When the law expires December 31, 2012, the exemption amount for gifts and transfers at death will come back down to $1 million and the tax rate will be increased to 55%. Although it is likely this exemption amount will be increased through new legislation, there is no guarantee of this. Further, any such increase would not likely be as high as the current $5 million exemption amount. Thus, the 2010 Tax Act provides a great opportunity for estate planning. The next two years is an important time to consider the various types of gifting strategies that are available.

Many of the other gift tax exemptions that people are familiar with still apply. An individual can still give $13,000 (or $26,000 for a married couple) annually to each child, to each grandchild, or to any other person. Using this annual exemption does not impact your lifetime exemption amount. Healthcare and tuition expenses for children, grandchildren and others can continue to be paid directly without any tax or reducing one’s life time exemption amount or the annual $13,000 exemption amount.

If you don’t have any estate planning in place then your plan should start with the fundamentals, which usually consist of a revocable living trust, a power of attorney for property, a health care directive, nominations of guardians for minor children and a pour over will. Keep in mind that although avoiding taxes is an important goal of estate planning, the following goals need to be addressed as well:
  • Making sure your children develop a sense of values, ethics, and a desire to be productive members of society.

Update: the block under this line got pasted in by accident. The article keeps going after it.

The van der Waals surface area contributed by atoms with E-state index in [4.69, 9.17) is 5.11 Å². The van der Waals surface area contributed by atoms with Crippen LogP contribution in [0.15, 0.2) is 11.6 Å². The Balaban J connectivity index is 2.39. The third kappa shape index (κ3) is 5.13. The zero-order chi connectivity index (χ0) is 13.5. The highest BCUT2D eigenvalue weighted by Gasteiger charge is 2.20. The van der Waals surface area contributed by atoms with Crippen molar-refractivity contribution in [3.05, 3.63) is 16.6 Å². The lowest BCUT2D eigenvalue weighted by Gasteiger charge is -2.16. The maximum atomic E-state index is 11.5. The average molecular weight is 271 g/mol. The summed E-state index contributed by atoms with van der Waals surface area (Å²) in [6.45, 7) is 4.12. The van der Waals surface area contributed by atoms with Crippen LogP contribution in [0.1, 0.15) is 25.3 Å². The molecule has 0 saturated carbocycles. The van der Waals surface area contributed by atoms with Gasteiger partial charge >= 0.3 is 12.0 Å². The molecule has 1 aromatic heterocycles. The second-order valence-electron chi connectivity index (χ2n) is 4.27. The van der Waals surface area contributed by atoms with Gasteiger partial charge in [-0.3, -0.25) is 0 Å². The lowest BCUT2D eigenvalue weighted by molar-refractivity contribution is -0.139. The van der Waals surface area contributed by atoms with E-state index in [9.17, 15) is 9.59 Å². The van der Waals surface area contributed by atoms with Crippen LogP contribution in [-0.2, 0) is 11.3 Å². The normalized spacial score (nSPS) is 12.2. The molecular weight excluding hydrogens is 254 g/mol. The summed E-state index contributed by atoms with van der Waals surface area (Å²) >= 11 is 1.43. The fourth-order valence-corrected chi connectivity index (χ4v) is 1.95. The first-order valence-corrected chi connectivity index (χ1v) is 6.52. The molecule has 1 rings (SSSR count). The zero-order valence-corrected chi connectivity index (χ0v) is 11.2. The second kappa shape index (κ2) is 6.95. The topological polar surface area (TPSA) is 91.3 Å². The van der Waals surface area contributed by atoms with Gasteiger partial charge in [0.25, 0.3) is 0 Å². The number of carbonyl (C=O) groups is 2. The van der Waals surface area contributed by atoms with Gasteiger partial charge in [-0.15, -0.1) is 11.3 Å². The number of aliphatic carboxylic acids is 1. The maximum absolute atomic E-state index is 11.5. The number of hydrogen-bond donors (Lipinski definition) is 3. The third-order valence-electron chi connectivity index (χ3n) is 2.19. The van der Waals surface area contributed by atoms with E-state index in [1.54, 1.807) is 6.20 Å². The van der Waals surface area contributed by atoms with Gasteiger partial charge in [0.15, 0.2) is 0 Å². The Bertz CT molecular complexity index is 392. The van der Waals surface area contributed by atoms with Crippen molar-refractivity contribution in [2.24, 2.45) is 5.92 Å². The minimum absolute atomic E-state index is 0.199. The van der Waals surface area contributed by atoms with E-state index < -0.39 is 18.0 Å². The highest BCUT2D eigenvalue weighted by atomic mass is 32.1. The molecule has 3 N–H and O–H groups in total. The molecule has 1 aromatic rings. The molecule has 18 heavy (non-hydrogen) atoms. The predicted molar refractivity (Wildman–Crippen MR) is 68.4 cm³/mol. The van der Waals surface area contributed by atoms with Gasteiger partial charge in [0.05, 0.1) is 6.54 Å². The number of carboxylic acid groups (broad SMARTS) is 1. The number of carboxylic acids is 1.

• If you own or control a business, providing for a smooth transition of management into the hands of persons who will effectively manage the business.
  • Arranging your affairs to minimize the chance for disputes among your heirs.
  • Making sure that your heirs can live with the estate plan. A plan that is too rigid and cannot respond to changes in the economy, or to unanticipated events, can burden the family.
  • For individuals with charitable wishes, making sure that your vision will be fulfilled.

Although the 2010 Tax Act is not a law change that will require everyone to modify their estate plan, it does add one more reason to have your estate plan reviewed. In general, your estate plan should be reviewed every 3 to 5 years, when there is a law change or when there is a major life change such as:
  • Change of mind as to who should control your estate on death.
  • Change of mind as to how assets should be distributed (i.e. trust to protect a newly married child or a spendthrift child).
  • Change in family composition (new beneficiary or loss of a beneficiary).
  • Increase in personal wealth or increase in amount of life insurance.
  • Change in your relationship with an executor, guardian, or trustee.
  • New assets or business, which are not “covered” by the existing plan.

It is time to review your estate plan. If you don’t yet have an estate plan, it’s time to get it done. Your death or incapacity will be emotionally traumatic for your family; don’t make it legally difficult as well. Contact one of our estate planning attorneys, Stuart G. Schmidt or David J. Lee, to assist in the creation, review and/or update of your estate plan. Our job as your attorneys is to make this process easy and painless and, most importantly, put a proper plan in place. Call us today at (408) 356-3000 or send us an email at


Contact Form




Captcha Image